Is It Okay to Have Student Loan Debt?

With national student loan debt totaling a whopping $1.75 trillion, parents and students are rightly worried about taking out loans. On average, graduates are leaving college, saddled with around $30,000 worth of student debt. This is a concerning figure for prospective students wanting to take out loans to fund their education.

Should you be worried about taking on student debt, or is it actually okay to have student loan debt? We’ll get into the meat of these questions throughout the rest of this post. 

Can Student Loans Be Beneficial?

Student loans can seem daunting, but for most students, they are a necessity. With the rising cost of higher education, you may need loans to pay tuition fees and living expenses. No one wants to owe money to the government or other private institutions, but the fact remains, that investing money in your future can benefit you financially down the line.

To put it simply, student loans are a financial tool that may provide you with better job opportunities and may open doors for you in your career. More importantly, the right college degree—and the debt you take on to acquire it—could mean the difference between financial struggle and a lucrative career. 

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In short, while it is certainly possible to borrow too much money if you plan carefully, you can come out of school with better financial security than when you went in.

What Type of Student Loans Should You Consider Taking Out?

There is a range of student loans to choose from. Specifically, students and parents can either borrow money from the government, or they can apply for a loan from a private lender like a bank. 

Of these options, we highly recommend getting a government loan. The interest rates for these loans are usually lower, which makes paying back your student debt much easier. To be offered a government loan—and other forms of financial aid—fill out the Free Application for Federal Student Aid (FAFSA).

Which Government Loans Can You Apply For?

Federal Direct Student Loans are the most common form of student debt. As a borrower, you may be eligible for subsidized loans or unsubsidized loans. Of these options, subsidized loans are preferable, as they are interest-free until you leave school.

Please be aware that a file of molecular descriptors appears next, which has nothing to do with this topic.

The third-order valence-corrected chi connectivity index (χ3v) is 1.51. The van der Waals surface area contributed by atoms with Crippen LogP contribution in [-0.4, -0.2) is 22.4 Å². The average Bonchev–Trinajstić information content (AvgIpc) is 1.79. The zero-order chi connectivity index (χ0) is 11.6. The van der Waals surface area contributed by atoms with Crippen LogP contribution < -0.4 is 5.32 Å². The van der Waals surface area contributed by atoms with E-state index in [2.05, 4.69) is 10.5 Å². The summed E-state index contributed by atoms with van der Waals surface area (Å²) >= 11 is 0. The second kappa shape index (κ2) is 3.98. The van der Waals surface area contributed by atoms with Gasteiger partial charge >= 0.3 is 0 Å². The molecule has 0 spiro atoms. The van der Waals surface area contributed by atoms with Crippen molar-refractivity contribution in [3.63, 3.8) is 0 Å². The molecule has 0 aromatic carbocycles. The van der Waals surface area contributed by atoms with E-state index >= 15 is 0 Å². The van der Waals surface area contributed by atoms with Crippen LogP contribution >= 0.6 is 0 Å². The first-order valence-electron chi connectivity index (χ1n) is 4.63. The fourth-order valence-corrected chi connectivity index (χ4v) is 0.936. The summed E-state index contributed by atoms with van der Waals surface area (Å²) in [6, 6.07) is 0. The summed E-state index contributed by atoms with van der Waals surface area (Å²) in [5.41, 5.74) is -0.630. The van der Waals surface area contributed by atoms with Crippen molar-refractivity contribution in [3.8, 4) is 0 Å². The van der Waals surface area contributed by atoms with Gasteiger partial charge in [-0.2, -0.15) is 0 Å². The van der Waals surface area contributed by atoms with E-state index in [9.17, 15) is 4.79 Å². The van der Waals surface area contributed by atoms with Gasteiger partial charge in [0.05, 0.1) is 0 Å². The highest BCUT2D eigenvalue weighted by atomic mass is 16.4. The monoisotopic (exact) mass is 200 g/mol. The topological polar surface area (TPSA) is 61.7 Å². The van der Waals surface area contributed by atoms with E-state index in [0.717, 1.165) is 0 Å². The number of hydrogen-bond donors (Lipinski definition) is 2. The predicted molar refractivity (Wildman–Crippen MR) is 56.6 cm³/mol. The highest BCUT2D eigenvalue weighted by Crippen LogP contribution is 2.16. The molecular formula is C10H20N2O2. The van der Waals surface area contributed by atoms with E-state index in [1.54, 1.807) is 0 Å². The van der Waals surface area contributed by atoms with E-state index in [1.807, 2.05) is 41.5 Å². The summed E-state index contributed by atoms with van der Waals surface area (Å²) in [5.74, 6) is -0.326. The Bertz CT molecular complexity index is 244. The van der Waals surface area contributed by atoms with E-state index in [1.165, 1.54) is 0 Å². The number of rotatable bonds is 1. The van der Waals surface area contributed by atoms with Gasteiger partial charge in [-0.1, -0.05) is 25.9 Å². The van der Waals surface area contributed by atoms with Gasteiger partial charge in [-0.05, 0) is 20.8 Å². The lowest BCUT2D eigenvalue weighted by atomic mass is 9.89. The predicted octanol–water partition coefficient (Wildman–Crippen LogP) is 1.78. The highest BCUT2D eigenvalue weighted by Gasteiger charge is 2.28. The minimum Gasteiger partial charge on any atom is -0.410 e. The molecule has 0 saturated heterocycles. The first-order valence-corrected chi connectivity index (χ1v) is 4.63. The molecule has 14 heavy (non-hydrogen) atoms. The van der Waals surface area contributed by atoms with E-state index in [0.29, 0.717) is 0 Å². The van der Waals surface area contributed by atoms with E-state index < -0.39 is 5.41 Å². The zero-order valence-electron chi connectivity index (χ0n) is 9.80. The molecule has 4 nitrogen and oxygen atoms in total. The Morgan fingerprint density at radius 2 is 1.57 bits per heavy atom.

Unsubsidized loans, on the other hand, accrue interest as soon as you take them out. With unsubsidized loans, students end up owing more money than they would with a comparable subsidized because interest will build up over a longer period of time. 

We consider Federal Direct Student Loans to be the best way to pay for a college education, but such loans do have a cap. Since they are in the student’s name and students generally have limited credit, Federal Direct Student Loans are limited to $27,000 – $31,000 for an undergraduate degree. If you need more than that, your parents will have to take out loans.

In this case, we suggest loans known as Parent Plus Loans. These loans are borrowed from the government, but the interest rates are a little higher, and they are unsubsidized. However, this is usually a better option than taking out private loans, since government loans have a fixed interest rate and tend to have better interest rates overall. 

How Much Money Should You Borrow and Are There Negative Impacts Associated With Student Loans?

Again, it’s not necessarily bad to have student loan debt. Over time, student loan debt can benefit borrowers by providing a college education to pave the way for future success. Still, borrowers must exercise care. Excessive student loan debt can become overwhelming if you aren’t careful and don’t use financial common sense. 

Specifically, you never want to take out too much money. Loans should cover only what a student needs for tuition and living expenses. To help students avoid excessive debt, families should, if they are able to, help pay for room and board or other expenses. Students can also reduce their debt load by working a job while in college. Overall, a good rule of thumb is to keep your total student loan amount less than your anticipated first-year salary.

Each student will require a different amount of money to finance their college dreams, but when it comes down to it, don’t overborrow. It can be tempting to take out extra money for vacations, dining out, and other luxuries, but you should avoid doing this. 

Finally, make sure you are spending money on a degree that will land you a career. Each college degree has its own value and choosing a major that interests you is not wrong. Still, you want to research which degrees will earn you a livable income that aligns with the lifestyle that you want to live. This way, you can reliably pay back your student debt and achieve financial stability and independence!

We at HelloCollege aim to help you get the most out of your university preparations. For more information about paying for college, and choosing a major that will aid in helping pay back student loans contact us.

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The Hello College Team

HelloCollege CEO Andrea Emmons has spent the last 15 years guiding students and families across the country on their path to college. Andrea knows the profound impact proactive college planning has on the lives of students and is passionate about mentoring families through the process.
Kevin Krebs - Founder of HelloCollege

About Our Founder

Kevin Krebs

Inspired by his parents, Kevin’s journey from a first-gen, diverse, low-income background to Northwestern University shaped him. After experiencing challenges, including student loan debt, he founded HelloCollege and has spent the last 25 years helping students successfully navigate college admissions.

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